Also, you can’t constantly patch OT environments like in IT environments. OT environments run 24×7 so patching and reboots can be disruptive, plus you can’t blindly deploy the latest patches without extensively testing them first to make sure you don’t break any operational processes.

OT environments are also populated with legacy equipment that was deployed 10 or 20 years ago — for example, in our “Global ICS & IIoT Risk Report,” we analyzed traffic from 375 production ICS networks worldwide and found that 3 out of 4 sites are still running legacy Windows OS’s like Windows XP for which Microsoft is no longer producing patches. Half of the industrial sites aren’t even running any anti-virus, and 60% have plain-text passwords traversing their networks.

LW: Can you explain air-gapping?

Neray: For many years people felt they were safe because the OT network was totally isolated from the IT network, and totally isolated from the Internet. But there’s been a convergence between IT and OT networks to support business initiatives like smart machines and predictive maintenance, and the need to pull real-time data from OT systems into analytics applications running on the IT side.

Plus we’ve always needed remote access to these networks to support remote management and remote maintenance, which is often provided by third-parties like the OT automation vendors (Siemens, Schneider Electric, Rockwell Automation, etc.).

So that opens up additional channels between IT and OT, which broadens the attack surface and increases risk. In fact, the “Global ICS & IIoT Risk Report” showed that 1 out of 3 industrial sites are actually connected to the Internet, which should expose the myth of the air-gap once and for all.

LW: To what extent have we seen threat actors moving to take advantage?

Neray: As the attack surface has increased, the sophistication of attacks also has been increasing. A few years ago, people would say to themselves, ‘We don’t have to worry because our network is air-gapped, and besides it is not like we’re in the Ukraine, so the Russians are not going to come after us.’ WannaCry and NotPetya showed that attackers can get into their OT network and disrupt it — they were examples of sophisticated “drive-by malware” rather than the next thing we’re going to see, which is targeted OT ransomware attacks. That’s going to happen because you can make a lot more money going after a production facility where the cost of downtime is measured in 6 or 7 figures per hour, than going after a local hospital or small business PC.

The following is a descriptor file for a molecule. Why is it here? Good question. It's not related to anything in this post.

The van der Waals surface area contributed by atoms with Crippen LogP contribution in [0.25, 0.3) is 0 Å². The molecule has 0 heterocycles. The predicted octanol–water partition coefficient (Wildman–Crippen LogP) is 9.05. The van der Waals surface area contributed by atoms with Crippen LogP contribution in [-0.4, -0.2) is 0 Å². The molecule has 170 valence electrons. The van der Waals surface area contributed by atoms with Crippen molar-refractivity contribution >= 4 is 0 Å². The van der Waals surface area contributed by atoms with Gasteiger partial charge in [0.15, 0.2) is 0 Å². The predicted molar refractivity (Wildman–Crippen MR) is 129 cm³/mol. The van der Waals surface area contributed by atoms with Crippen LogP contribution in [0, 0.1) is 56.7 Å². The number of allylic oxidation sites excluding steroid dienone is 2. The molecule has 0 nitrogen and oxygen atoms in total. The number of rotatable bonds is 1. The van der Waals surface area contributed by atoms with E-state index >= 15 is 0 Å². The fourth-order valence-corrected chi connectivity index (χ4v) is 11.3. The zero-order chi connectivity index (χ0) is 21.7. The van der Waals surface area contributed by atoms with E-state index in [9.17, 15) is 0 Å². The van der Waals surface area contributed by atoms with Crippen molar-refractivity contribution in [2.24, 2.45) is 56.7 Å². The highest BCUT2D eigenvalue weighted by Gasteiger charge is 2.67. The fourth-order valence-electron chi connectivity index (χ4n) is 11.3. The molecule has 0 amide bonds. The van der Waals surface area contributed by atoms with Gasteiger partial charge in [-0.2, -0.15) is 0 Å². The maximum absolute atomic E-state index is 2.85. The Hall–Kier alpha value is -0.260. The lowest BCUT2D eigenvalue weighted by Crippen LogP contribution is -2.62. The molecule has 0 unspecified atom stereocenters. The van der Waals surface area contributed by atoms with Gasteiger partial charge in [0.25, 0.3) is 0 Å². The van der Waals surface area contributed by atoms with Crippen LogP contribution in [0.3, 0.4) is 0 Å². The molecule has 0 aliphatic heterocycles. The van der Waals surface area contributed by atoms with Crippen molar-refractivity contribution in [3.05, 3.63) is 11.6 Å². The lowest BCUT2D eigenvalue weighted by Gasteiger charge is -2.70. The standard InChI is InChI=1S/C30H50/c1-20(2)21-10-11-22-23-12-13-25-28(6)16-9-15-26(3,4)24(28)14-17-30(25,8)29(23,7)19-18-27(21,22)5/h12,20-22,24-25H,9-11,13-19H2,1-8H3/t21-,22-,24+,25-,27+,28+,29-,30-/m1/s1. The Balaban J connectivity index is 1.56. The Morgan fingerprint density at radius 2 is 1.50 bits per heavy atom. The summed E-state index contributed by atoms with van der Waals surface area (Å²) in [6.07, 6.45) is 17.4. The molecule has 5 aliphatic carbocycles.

Another key risk is theft of corporate trade secrets and intellectual property. A lot of sensitive information about proprietary manufacturing processes and product designs is contained in the configurations and code residing on OT devices, so that’s another motivation for nation-states and competitors to compromise our OT networks.

LW: What does CyberX bring to the table?

Neray: We’ve built a robust OT-specific platform that’s been extensively field-proven in production environments worldwide, across all industrial verticals including energy, manufacturing, pharmaceuticals, chemicals, oil & gas, water, nuclear, etc. The platform provides a number of ICS-specific capabilities including asset discovery and network topology mapping, continuous monitoring with anomaly detection, non-invasive risk assessments and vulnerability management, automated threat modeling, and threat intelligence.